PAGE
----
Come to think of it, our domestic history curriculum to the age of 16 pretty much skipped from the death of Elizabeth I to 1812.

    @ Crusader: Hah! You move to influence some minor nation, and discover they’re already reading Bleach . . . in French. It’d be like finding out that yes, the Argentinians did have Exocets, and yes, they were dangerous.

    And I find the lack of shotacon fiction set in traditional English boarding schools incomprehensible.

    @ C.I.: A good dub? I’ve never been able to tell, because English dubs are always in an accent I can’t assess. But I’ll take your word for it.

    And (as I said to Dop) I’m really in your situation with regards to R1 DVDs, as I can’t use a multi-region player.

  11. “Y’know, the French Dub of Evangelion wasn’t really that bad,”
    Oh, god, no! Don’t ever mention the french dub of Evangelion.It’s as close as you can get from an absolute disaster.Robots would have been more expressive.

  12. @ZeusIrae: I don’t know, maybe it’s just how I perceive the language.

    Also, it is possible to switch DVD regions on a DVD drive. I think.

  13. I as well thought about that awesome Rob Dougan song when I looked at that post title. When will he make a new album, if he ever does? :(

    Nomad only talked a little bit about how the Internet seems to be starting to take place of the close-knit communities and clubs that are present here in the US. Is such a thing also happening in the UK as well? I say this noticing the amount of anime website and blogs that seem to be available. And at the moment, I wonder if Britain is going to take over the anime blogging world soon. :P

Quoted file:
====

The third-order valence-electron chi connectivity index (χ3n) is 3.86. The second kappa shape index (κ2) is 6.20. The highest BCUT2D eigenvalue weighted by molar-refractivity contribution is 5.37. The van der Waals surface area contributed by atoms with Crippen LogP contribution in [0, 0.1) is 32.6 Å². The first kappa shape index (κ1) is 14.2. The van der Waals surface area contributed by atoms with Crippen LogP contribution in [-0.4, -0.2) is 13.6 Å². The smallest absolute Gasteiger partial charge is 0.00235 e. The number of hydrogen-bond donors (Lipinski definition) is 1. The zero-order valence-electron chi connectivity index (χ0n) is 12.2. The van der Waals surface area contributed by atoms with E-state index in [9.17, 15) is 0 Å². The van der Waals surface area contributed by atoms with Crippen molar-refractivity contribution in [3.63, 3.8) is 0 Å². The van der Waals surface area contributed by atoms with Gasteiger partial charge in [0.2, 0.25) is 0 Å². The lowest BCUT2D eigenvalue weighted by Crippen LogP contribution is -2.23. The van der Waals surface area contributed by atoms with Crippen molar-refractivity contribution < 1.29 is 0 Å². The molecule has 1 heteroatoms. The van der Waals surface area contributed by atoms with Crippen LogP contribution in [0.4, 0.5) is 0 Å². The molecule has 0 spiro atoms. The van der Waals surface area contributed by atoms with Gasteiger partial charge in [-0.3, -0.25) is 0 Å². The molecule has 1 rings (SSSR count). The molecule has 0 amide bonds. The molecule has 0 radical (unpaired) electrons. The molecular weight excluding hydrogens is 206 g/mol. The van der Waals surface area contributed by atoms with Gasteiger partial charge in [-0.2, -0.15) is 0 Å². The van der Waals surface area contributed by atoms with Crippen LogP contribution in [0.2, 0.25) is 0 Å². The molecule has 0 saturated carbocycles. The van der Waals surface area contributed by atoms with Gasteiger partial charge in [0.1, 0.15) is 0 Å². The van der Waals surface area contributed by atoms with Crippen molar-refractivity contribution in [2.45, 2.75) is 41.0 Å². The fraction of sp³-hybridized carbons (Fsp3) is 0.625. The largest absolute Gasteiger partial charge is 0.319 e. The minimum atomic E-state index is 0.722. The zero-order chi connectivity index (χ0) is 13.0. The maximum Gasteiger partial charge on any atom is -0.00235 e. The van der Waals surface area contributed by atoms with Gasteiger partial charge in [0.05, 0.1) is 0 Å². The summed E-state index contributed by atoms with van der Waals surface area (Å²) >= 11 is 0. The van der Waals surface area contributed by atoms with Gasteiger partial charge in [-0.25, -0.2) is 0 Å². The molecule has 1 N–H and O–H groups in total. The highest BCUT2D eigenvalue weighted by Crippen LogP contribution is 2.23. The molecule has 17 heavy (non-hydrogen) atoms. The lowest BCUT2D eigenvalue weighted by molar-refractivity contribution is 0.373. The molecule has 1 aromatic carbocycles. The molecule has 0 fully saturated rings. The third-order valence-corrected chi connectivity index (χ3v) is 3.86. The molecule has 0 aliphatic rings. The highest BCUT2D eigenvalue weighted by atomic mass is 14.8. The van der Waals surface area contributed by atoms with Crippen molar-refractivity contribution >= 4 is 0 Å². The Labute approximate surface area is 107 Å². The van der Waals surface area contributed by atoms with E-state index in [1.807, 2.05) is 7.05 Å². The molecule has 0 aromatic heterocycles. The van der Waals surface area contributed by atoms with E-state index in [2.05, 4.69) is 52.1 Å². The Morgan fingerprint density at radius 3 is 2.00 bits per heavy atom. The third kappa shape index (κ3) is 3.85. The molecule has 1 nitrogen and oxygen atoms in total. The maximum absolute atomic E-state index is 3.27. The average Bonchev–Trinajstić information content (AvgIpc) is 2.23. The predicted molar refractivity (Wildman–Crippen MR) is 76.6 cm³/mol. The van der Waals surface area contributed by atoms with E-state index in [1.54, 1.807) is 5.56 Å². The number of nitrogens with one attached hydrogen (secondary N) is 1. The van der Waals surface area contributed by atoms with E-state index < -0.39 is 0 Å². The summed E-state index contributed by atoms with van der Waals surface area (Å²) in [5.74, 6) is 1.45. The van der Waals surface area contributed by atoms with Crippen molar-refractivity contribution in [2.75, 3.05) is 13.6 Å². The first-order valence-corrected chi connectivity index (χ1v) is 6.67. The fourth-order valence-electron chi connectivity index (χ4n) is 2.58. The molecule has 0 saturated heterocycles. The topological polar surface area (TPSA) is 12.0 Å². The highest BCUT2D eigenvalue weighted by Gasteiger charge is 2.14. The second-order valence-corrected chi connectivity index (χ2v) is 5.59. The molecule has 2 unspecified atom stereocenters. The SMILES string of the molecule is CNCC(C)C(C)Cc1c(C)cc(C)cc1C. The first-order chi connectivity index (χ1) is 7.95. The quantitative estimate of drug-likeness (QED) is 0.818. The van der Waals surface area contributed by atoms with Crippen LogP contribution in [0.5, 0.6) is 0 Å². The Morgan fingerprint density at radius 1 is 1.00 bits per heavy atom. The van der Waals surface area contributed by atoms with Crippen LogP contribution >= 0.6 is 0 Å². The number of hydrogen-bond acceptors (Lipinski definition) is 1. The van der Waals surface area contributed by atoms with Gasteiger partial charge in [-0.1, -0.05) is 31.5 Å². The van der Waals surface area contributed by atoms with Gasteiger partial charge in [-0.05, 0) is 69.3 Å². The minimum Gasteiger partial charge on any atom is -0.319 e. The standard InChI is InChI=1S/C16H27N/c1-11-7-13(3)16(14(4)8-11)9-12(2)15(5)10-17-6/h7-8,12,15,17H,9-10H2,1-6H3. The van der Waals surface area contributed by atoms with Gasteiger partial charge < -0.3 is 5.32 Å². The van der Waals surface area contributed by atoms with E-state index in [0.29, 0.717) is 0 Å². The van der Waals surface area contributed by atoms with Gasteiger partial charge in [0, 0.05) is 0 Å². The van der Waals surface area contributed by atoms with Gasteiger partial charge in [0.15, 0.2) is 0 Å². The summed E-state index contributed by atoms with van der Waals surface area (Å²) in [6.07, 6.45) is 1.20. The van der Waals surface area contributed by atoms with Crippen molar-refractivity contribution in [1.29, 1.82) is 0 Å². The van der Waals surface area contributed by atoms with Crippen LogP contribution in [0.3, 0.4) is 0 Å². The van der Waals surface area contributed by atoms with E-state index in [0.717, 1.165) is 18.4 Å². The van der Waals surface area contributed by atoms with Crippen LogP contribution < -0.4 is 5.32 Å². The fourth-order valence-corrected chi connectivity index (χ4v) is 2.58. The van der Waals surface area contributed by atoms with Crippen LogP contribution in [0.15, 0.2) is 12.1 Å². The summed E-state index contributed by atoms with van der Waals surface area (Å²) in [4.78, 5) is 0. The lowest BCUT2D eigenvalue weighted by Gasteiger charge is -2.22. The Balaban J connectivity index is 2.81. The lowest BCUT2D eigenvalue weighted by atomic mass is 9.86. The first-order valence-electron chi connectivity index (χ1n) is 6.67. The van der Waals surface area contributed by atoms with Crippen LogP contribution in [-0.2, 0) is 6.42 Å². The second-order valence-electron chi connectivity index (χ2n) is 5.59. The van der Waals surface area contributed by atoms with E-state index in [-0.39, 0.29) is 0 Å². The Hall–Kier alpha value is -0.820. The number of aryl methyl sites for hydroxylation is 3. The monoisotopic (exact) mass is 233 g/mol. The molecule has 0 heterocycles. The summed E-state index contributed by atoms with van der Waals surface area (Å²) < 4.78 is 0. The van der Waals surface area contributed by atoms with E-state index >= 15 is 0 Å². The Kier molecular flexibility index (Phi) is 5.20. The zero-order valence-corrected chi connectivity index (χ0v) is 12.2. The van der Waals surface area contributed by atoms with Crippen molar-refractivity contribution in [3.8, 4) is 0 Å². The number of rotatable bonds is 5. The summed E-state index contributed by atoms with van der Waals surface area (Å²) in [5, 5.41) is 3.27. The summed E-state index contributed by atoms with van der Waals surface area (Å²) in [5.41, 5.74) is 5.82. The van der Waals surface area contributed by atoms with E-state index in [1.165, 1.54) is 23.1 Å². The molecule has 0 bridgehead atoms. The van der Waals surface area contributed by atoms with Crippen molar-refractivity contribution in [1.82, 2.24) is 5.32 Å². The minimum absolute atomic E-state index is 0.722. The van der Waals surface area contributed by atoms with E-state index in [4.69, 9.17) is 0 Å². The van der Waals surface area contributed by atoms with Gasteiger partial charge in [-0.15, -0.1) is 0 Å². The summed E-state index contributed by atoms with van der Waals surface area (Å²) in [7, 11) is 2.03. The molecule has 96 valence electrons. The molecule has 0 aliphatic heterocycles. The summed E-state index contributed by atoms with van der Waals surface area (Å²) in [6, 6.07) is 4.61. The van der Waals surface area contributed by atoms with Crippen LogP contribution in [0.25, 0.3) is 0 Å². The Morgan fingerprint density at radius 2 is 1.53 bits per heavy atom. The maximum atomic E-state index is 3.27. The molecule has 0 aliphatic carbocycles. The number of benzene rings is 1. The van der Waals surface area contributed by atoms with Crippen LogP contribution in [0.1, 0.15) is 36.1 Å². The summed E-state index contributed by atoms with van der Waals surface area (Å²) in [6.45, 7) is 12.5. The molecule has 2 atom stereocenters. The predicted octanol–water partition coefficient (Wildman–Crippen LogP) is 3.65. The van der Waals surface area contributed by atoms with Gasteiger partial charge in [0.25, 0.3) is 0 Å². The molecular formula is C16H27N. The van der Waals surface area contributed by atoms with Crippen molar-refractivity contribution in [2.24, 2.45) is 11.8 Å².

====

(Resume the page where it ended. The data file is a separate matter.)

14. “So is a porn superpower wielding ‘hard’ or ’soft’ power?”

    Depends on how you like it.

  15. Living in Canada, I’ve heard a couple of interesting anecdotes about how until recently, if you wanted to pick up manga somewhere on the continent, you’d have to go to Quebec and get the french-language editions.

    I think part of manga’s penetration (awful choice of words given the previous posts, but regardless..) of the French market is mainly due, I think, to how “comics”, or “bandes dessinee” (there should be an accent in there somewhere) are perceived by the general public.